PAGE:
Monday, 14 September 2009

EPrints at Blogtalk 09

Warm and humid Jeju island, the favoured honeymoon destination of South Koreans, is hosting Blogtalk 09. Palm trees, teddy bears, life-sized plastic dinosaurs and luxury hotels all within walking distance of the beach. The view of the sea from the conference venue is somewhat distracting.

It's hard to talk about social networking without hyperbole (the talks have been full of superlatives). It's certainly important, and the possibilities for EPrints in this area have not yet been fully explored. The Sneep plugin, which enabled commenting on publication records, was very well received, but it is only scratching the surface of what's possible. I'm here to get a feel for what's going on at the moment and how this could be applied to EPrints.

A very interesting first day Keynote about the evolution of data access from Issac Mao posited that the sharing of information constituted a public 'mind'. Data creators acted as 'neurons', enabling hard problems to be solved thought distributed discourse. Blogging and micro-blogging are analogous to neurons firing - or so the speaker thought.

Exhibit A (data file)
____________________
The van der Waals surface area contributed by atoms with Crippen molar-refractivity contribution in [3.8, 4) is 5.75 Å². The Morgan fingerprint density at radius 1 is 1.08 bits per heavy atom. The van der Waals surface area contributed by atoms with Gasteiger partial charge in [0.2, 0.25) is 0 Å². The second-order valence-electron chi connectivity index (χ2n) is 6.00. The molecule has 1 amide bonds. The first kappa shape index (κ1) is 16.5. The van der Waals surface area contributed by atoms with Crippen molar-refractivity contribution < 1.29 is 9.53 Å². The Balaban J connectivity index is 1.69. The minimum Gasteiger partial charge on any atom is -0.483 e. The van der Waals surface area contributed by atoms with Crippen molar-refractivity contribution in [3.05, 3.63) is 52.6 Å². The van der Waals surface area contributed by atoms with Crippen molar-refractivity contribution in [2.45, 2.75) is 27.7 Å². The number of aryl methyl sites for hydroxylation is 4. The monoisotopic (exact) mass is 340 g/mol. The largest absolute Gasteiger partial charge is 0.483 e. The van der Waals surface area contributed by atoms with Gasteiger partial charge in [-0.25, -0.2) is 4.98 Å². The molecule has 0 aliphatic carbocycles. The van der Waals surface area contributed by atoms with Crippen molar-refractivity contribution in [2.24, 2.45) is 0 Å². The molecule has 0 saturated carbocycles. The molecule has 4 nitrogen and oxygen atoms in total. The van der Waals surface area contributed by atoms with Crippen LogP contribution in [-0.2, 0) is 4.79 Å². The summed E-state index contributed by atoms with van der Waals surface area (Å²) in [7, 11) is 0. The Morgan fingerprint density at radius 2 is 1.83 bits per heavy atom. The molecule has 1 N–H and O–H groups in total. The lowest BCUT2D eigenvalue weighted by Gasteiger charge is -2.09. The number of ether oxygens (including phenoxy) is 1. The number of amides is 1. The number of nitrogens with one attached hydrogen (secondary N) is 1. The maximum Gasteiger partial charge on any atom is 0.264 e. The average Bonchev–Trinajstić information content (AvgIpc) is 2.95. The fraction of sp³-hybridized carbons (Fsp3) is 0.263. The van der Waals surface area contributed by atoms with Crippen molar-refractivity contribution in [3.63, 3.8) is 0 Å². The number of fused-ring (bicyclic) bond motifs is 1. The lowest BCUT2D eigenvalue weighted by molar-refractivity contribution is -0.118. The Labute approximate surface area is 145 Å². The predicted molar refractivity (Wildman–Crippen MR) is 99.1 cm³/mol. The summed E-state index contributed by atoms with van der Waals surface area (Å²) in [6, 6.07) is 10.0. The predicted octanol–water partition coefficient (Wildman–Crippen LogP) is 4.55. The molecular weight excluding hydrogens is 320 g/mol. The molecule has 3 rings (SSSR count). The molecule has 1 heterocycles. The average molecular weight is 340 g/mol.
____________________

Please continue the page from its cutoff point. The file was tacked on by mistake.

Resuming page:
How can repositories leverage this? Academic publishing is social in nature, and the brain analogy works here too. If an academic paper can be said to be the equivalent of a blog post, what is the academic equivalent of a tweet? How can we support more fine-grained academic discourse? And is the repository the right place to do this?



Leo said...

Redalyc is a scientific system whose main goal is to make science visible by having online and completely free for download more tan 119805 scientific articles on wide text which users may read, analyze and criticise.

Rebeca said...

Bajo la filosofía de Open Access Redalyc, tiene como objetivo el contribuir a la actividad científica editorial que se produce en y sobre Iberoamérica, poniendo a disposición de los lectores el contenido de 550 revistas de diferentes áreas del ámbito científico.